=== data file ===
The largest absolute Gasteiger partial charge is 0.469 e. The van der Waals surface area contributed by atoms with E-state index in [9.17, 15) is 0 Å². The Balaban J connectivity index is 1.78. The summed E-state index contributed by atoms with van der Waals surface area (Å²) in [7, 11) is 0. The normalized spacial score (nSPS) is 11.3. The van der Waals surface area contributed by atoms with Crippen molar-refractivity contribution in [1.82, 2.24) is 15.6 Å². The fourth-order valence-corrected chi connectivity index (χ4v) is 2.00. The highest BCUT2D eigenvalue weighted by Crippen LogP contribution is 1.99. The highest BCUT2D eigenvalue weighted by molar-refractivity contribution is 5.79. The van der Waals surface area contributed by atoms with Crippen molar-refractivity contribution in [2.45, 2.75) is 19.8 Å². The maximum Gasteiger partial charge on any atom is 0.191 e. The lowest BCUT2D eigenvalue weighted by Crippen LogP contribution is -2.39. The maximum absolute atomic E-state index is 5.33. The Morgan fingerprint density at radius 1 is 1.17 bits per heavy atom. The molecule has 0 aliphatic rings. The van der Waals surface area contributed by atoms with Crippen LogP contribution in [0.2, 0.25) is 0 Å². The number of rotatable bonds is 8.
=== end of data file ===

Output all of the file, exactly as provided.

The largest absolute Gasteiger partial charge is 0.469 e. The van der Waals surface area contributed by atoms with E-state index in [9.17, 15) is 0 Å². The Balaban J connectivity index is 1.78. The summed E-state index contributed by atoms with van der Waals surface area (Å²) in [7, 11) is 0. The normalized spacial score (nSPS) is 11.3. The van der Waals surface area contributed by atoms with Crippen molar-refractivity contribution in [1.82, 2.24) is 15.6 Å². The fourth-order valence-corrected chi connectivity index (χ4v) is 2.00. The highest BCUT2D eigenvalue weighted by Crippen LogP contribution is 1.99. The highest BCUT2D eigenvalue weighted by molar-refractivity contribution is 5.79. The van der Waals surface area contributed by atoms with Crippen molar-refractivity contribution in [2.45, 2.75) is 19.8 Å². The maximum Gasteiger partial charge on any atom is 0.191 e. The lowest BCUT2D eigenvalue weighted by Crippen LogP contribution is -2.39. The maximum absolute atomic E-state index is 5.33. The Morgan fingerprint density at radius 1 is 1.17 bits per heavy atom. The molecule has 0 aliphatic rings. The van der Waals surface area contributed by atoms with Crippen LogP contribution in [0.2, 0.25) is 0 Å². The number of rotatable bonds is 8.